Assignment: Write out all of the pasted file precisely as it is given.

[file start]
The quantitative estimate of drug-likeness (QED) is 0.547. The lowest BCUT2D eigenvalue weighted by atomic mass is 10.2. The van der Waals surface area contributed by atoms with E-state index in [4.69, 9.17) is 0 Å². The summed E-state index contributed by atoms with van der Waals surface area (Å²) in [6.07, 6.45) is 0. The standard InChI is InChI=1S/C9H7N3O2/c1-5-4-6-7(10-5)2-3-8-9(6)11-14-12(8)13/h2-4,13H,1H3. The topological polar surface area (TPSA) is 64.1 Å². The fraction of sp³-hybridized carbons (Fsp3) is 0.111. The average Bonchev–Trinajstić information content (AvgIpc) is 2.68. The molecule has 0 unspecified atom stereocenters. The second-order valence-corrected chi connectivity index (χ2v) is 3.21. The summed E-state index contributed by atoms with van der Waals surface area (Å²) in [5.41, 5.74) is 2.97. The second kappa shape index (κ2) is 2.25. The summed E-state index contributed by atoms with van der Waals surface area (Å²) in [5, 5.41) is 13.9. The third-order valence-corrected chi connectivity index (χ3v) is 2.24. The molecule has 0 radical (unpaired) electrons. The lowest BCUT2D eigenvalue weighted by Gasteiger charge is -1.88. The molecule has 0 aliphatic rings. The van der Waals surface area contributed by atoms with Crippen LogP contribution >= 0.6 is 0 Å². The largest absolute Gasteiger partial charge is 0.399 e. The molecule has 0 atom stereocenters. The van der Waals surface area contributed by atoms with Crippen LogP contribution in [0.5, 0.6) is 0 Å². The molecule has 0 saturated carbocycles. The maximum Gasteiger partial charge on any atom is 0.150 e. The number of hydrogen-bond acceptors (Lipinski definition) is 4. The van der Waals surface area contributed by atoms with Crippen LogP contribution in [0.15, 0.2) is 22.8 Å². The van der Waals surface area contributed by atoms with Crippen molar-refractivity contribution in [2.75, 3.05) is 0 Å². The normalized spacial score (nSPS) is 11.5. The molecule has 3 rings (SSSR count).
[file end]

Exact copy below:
The quantitative estimate of drug-likeness (QED) is 0.547. The lowest BCUT2D eigenvalue weighted by atomic mass is 10.2. The van der Waals surface area contributed by atoms with E-state index in [4.69, 9.17) is 0 Å². The summed E-state index contributed by atoms with van der Waals surface area (Å²) in [6.07, 6.45) is 0. The standard InChI is InChI=1S/C9H7N3O2/c1-5-4-6-7(10-5)2-3-8-9(6)11-14-12(8)13/h2-4,13H,1H3. The topological polar surface area (TPSA) is 64.1 Å². The fraction of sp³-hybridized carbons (Fsp3) is 0.111. The average Bonchev–Trinajstić information content (AvgIpc) is 2.68. The molecule has 0 unspecified atom stereocenters. The second-order valence-corrected chi connectivity index (χ2v) is 3.21. The summed E-state index contributed by atoms with van der Waals surface area (Å²) in [5.41, 5.74) is 2.97. The second kappa shape index (κ2) is 2.25. The summed E-state index contributed by atoms with van der Waals surface area (Å²) in [5, 5.41) is 13.9. The third-order valence-corrected chi connectivity index (χ3v) is 2.24. The molecule has 0 radical (unpaired) electrons. The lowest BCUT2D eigenvalue weighted by Gasteiger charge is -1.88. The molecule has 0 aliphatic rings. The van der Waals surface area contributed by atoms with Crippen LogP contribution >= 0.6 is 0 Å². The largest absolute Gasteiger partial charge is 0.399 e. The molecule has 0 atom stereocenters. The van der Waals surface area contributed by atoms with Crippen LogP contribution in [0.5, 0.6) is 0 Å². The molecule has 0 saturated carbocycles. The maximum Gasteiger partial charge on any atom is 0.150 e. The number of hydrogen-bond acceptors (Lipinski definition) is 4. The van der Waals surface area contributed by atoms with Crippen LogP contribution in [0.15, 0.2) is 22.8 Å². The van der Waals surface area contributed by atoms with Crippen molar-refractivity contribution in [2.75, 3.05) is 0 Å². The normalized spacial score (nSPS) is 11.5. The molecule has 3 rings (SSSR count).